Lawrence Lee, owner of Melbourne’s Go Noodle House, is a Malaysian native. Wisely, he brought the flavours of home with him when setting up his first Australian restaurant in 2014. In the five years since, the chain has grown to more than 30 eateries throughout Southeast Asia. Lee clearly knows what he’s doing.

Malaysian street food is well-known for its eclectic influences, with a culinary diversity that stems mostly from its cultural one: where Chinese, Malay and Indian flavours mingle and chilli is all-pervading. If you’re eating on the streets of Kuala Lumpur (KL to its friends) expect to find coconut rice and sambal (chilli jam) everywhere, as well as intense, aromatic broths and tingling combinations of spices, with freshly cooked meats and crisp vegetables.

We asked Lee to share his tips on five must-order dishes on the streets of Kuala Lumpur, plus what makes them great and where to find them.

Nasi Lemak
You can’t go to Malaysia without trying the unofficial national dish. Nasi lemak is built around a plump mound of rice, cooked in coconut milk and complemented with standard condiments and pumped with protein.

“There are a few condiments that never change,” says Lee. “Boiled egg, fried peanuts and fried anchovies, plus something refreshing like cucumber. Then, depending on where you go, you’ll get curried or fried chicken, beef rendang or fried calamari. I like mine with curried blood cockle.”

Lee says a reasonable nasi lemak needs good coconut-infused rice, cooked perfectly, and a nice sambal (chilli jam). “I prefer a little kick and a little sweetness to mine.”

You won’t have to look far to find a good nasi lemak – it’s everywhere: coffee shops, on the street, restaurants, even supermarkets. Lee recommends heading to Village Park Nasi Lemak in Damansara Utama, Selangor, or Warung Pak Hassan in Kampung Baru.

Laksa
You think you know laksa? The famous spicy noodle soup can be found all over Australia, but if you’ve only ever had laksa Down Under, you’re missing out. “Laksa in Australia are all quite similar,” says Lee. “But when you go to Malaysia you’ll be amazed at the variations.”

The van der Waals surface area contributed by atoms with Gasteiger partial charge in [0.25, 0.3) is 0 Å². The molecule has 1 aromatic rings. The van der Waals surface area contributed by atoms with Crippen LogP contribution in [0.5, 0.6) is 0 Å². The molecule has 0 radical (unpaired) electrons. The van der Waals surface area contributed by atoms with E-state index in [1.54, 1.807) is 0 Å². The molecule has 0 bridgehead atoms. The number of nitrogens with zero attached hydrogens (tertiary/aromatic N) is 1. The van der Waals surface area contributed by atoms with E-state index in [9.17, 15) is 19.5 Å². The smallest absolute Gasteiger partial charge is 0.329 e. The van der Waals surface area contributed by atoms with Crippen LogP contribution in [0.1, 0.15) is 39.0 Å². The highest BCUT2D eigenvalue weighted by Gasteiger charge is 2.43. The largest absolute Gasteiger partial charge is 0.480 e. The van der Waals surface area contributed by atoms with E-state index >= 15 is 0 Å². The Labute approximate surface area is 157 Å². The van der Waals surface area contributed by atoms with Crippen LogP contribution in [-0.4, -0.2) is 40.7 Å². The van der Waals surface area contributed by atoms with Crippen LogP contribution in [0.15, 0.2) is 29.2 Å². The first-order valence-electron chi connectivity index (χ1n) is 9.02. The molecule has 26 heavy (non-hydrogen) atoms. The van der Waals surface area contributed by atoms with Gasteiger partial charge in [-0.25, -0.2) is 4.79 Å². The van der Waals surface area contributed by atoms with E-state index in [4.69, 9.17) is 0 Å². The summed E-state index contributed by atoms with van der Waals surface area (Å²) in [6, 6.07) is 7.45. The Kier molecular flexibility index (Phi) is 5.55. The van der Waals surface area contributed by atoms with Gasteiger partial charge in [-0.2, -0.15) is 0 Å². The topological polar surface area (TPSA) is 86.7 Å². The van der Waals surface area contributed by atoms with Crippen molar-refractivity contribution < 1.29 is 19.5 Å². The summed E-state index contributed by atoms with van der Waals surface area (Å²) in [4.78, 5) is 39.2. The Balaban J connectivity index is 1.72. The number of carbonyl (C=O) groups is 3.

The streets of Kuala Lumpur are filled with the aromatics of laksa: onions, garlic, ginger, lemongrass and curry leaves. You’ll find laksa made with fish broth, pork broth, chicken broth. You can get a sour laksa or a hazy laksa or a spicy laksa or a milky, coconutty laksa. “Laksa goes hand in Malaysia,” says Lee. “There’s no other way to put it.”

According to Lee, an acceptable curry laksa has an aromatic, creamy broth – and is well seasoned to boot: “It should have strong flavours. When you sip a laksa down it should leave a lingering taste from your mouth to your stomach. Some say curry laksa must have cockles, and I agree.” Expect to find laksa served with calamansi (a citrus fruit similar to lime) and with condiments such as sambal, so you can tweak the spiciness to suit your taste.

Whenever Lee gets back to Kuala Lumpur he heads to Madras Lane in Chinatown. “Chinatown is full of laksa,” he says. “You can’t go wrong.”

Banana leaf rice
A staple meal from Malaysia’s huge Indian community, banana leaf rice is as much about the ritual as it is the food (though the food is amazing).

The ritual begins like this: you’ll be ushered into a basic restaurant, sat down on a plastic chair, and get a big, clean banana leaf thrown in front of you. First tip: don’t eat the leaf, it’s your plate. You’ll then receive a hefty portion of rice before a different waiter appears to dollop on your condiments.

Lee says going out for banana leaf rice is a whole experience. The restaurants are busy, noisy, and a bit chaotic, but the service is always ruthlessly efficient. “Depending on the place, you might get potato masala, beans, melon, a range of curries,” he says. “Then someone else delivers pappadums. That’s just the beginning.”